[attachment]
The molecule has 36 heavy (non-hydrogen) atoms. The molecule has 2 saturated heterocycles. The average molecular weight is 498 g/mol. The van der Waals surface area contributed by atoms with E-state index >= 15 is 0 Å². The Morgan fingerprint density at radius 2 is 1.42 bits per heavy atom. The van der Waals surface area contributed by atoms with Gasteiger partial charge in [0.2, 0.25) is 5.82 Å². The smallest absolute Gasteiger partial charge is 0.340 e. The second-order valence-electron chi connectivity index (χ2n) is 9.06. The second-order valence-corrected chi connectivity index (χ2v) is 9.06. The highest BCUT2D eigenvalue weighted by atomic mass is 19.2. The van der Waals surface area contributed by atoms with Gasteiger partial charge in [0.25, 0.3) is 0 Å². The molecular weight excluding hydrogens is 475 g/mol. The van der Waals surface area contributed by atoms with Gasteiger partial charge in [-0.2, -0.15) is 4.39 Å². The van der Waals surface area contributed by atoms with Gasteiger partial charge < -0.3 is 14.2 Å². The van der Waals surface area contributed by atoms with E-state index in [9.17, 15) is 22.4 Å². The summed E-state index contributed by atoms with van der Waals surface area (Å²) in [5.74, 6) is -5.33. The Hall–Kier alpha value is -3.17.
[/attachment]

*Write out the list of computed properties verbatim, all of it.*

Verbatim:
The molecule has 36 heavy (non-hydrogen) atoms. The molecule has 2 saturated heterocycles. The average molecular weight is 498 g/mol. The van der Waals surface area contributed by atoms with E-state index >= 15 is 0 Å². The Morgan fingerprint density at radius 2 is 1.42 bits per heavy atom. The van der Waals surface area contributed by atoms with Gasteiger partial charge in [0.2, 0.25) is 5.82 Å². The smallest absolute Gasteiger partial charge is 0.340 e. The second-order valence-electron chi connectivity index (χ2n) is 9.06. The second-order valence-corrected chi connectivity index (χ2v) is 9.06. The highest BCUT2D eigenvalue weighted by atomic mass is 19.2. The van der Waals surface area contributed by atoms with Gasteiger partial charge in [0.25, 0.3) is 0 Å². The molecular weight excluding hydrogens is 475 g/mol. The van der Waals surface area contributed by atoms with Gasteiger partial charge in [-0.2, -0.15) is 4.39 Å². The van der Waals surface area contributed by atoms with Gasteiger partial charge < -0.3 is 14.2 Å². The van der Waals surface area contributed by atoms with E-state index in [9.17, 15) is 22.4 Å². The summed E-state index contributed by atoms with van der Waals surface area (Å²) in [5.74, 6) is -5.33. The Hall–Kier alpha value is -3.17.